Midlothian Council installs cycle safety device on refuse vehicles

Posted by Katie Wright / 12/11/2014

cyclingsafety1Midlothian Council has become the first local authority in Scotland to install a revolutionary system on four of its refuse collection vehicles that could be a major step forward in improving cyclist safety on our roads.

Council staff and a cyclist showcased the Cyclear system, from Innovative Safety Systems Ltd (ISS), at a special demonstration on Wednesday 12 November at Vogrie Country Park, near Gorebridge.

Councillor Rosie welcomed the new safety initiative. He said: “Midlothian Council takes cyclists’ safety very seriously and we are extremely conscious of the dangers posed to them when coming into contact with heavy vehicles, especially when turning left. There are a number of cycle warning systems available, however we took the decision to fit the latest technology available.”

The device works by communicating both with the cyclist and the driver:

It warns cyclists when a truck is about to turn left

It detects cyclists and makes drivers aware of their presence

An illuminated disc is positioned on the back of the vehicle which lights up with an image of a bike with a ‘strike’ through it when the vehicle driver indicates left. If a cyclist tries to undertake the vehicle on the near side, a sensor on the vehicle picks up the movement and alerts the driver.


Keith Boyfield, the sales manager for Scotland and the north of England for ISS, explained: “For safety technology to be effective it needs to be 100% reliable. The Cyclear system is unique in that it eliminates virtually all ‘false alarms’ by only detecting the progressive movement made by the cyclist, unlike other systems, which can be triggered by stationary objects.”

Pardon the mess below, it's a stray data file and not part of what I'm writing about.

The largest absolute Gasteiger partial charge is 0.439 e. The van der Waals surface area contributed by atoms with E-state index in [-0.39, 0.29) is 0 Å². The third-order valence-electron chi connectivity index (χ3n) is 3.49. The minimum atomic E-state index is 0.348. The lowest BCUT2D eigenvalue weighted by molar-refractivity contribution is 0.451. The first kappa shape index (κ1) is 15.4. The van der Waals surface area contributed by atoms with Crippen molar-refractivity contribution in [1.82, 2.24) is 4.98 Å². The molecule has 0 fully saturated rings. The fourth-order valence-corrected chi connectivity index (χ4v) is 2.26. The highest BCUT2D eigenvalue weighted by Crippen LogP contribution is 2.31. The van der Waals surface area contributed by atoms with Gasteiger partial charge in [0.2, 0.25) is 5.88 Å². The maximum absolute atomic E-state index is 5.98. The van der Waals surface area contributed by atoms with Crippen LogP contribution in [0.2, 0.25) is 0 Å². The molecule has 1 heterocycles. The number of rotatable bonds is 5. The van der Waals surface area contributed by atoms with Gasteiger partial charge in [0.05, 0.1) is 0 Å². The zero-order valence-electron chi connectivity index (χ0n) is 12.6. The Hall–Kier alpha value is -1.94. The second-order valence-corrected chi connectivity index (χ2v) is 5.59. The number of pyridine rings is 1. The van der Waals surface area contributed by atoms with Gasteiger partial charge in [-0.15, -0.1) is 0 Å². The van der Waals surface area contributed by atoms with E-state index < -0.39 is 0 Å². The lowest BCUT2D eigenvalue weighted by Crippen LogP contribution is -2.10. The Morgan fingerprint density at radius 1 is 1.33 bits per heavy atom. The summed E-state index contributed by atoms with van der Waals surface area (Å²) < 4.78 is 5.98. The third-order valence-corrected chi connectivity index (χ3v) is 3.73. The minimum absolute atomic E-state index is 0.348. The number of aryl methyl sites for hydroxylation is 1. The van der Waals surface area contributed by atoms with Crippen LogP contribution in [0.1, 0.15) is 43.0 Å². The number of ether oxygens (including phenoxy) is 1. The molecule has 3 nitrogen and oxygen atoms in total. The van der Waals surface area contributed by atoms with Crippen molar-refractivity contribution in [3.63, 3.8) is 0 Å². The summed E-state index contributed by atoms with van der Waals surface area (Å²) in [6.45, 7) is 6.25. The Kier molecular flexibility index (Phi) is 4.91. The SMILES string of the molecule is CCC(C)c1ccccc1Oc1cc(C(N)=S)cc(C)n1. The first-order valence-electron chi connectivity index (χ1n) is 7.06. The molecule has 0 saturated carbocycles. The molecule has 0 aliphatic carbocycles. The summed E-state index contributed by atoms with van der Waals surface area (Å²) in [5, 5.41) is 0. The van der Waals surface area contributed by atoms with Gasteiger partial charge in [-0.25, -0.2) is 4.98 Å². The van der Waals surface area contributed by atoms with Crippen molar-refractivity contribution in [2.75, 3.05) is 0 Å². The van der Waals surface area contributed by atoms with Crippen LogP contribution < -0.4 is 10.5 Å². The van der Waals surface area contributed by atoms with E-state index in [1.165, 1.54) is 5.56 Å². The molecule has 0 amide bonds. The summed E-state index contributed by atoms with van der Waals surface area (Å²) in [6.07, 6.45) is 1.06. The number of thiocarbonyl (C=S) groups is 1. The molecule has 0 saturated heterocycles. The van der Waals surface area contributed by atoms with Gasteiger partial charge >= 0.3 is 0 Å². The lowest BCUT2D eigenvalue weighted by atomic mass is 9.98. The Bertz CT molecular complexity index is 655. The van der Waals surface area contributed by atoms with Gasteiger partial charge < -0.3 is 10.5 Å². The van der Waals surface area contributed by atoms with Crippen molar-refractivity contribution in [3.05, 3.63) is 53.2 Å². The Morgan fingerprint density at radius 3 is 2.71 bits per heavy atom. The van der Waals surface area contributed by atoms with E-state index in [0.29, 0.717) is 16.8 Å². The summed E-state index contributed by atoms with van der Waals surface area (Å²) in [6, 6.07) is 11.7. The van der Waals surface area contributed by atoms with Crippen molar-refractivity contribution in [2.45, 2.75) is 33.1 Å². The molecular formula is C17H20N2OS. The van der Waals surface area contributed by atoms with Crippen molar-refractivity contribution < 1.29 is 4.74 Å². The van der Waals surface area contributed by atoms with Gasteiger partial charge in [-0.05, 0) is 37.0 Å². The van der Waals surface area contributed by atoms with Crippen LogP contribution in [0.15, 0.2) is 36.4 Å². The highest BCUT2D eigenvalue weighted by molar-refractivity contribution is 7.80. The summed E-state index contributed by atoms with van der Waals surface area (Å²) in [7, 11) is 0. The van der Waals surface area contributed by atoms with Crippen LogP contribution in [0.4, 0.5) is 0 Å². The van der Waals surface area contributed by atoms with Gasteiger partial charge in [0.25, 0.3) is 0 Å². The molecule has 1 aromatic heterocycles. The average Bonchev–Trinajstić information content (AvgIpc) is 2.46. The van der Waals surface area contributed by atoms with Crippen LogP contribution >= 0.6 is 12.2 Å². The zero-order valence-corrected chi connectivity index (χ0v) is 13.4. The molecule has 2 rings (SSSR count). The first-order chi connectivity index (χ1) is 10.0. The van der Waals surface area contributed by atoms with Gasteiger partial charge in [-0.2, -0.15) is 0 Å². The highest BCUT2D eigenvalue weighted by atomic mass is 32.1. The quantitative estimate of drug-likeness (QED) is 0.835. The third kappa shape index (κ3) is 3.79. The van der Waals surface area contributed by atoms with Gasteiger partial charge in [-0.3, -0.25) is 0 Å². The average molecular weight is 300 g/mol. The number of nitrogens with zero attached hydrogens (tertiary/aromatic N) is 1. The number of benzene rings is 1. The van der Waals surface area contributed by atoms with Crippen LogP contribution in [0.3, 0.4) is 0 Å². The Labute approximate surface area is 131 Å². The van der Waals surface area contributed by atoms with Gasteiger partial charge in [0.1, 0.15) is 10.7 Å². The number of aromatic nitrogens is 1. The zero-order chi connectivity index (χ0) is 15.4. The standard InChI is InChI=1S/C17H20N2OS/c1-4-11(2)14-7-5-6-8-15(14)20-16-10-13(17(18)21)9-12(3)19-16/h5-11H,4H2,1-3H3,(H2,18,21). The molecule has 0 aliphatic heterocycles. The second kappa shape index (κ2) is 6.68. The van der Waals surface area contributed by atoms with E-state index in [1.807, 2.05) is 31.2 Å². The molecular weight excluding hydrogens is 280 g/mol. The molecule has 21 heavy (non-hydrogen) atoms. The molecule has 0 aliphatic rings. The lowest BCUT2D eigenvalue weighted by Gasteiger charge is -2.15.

Cllr Rosie said on average 12 cyclists are reported as injured on Midlothian roads every year. In 2013, one cyclist died on the B7003 at Roslin Glen.

He said: “However, we know that cycling accidents are often under reported so these figures are probably much higher.”

Transport Scotland figures for 2013 found that across Scotland 882 cyclists were injured, 148 seriously with 13 cycling deaths reported.

Keith Irving, the Chief Executive of Cycling Scotland, said: “It is especially important that any organisation operating HGV vehicles ensures that they are operated safely and with utmost consideration of other road users.  This welcome initiative shows that Midlothian Council is taking steps to ensure safety of other road users and these types of initiatives should become standard for all HGV operators.  Education and practical training is also essential to generating mutual understanding by putting lorry drivers in the position of those who travel by bike, both in theory and in practice, so that they are much more aware of people on bikes while out on the road.  This type of Cycle Awareness course for HGV and professional drivers is something that Cycling Scotland has already helped establish in Edinburgh and we will continue to support wider roll out of it across Scotland.”

Cllr Rosie added: “We are encouraging as many people as possible to cycle instead of taking the car for the health and environmental benefits. In fact, we’ve just launched a cycling survey which will inform our first ever Midlothian Cycling Strategy – so any new technology which helps make roads safer for cyclists is to be encouraged.”

The Cyclear system has been designed and manufactured in the UK, and has undergone three years of research, development and training.

City of London, Cardiff City Council and Luton Borough Council all use Cyclear. Also private companies such as SERCO are specifying Cyclear as standard throughout their fleet.



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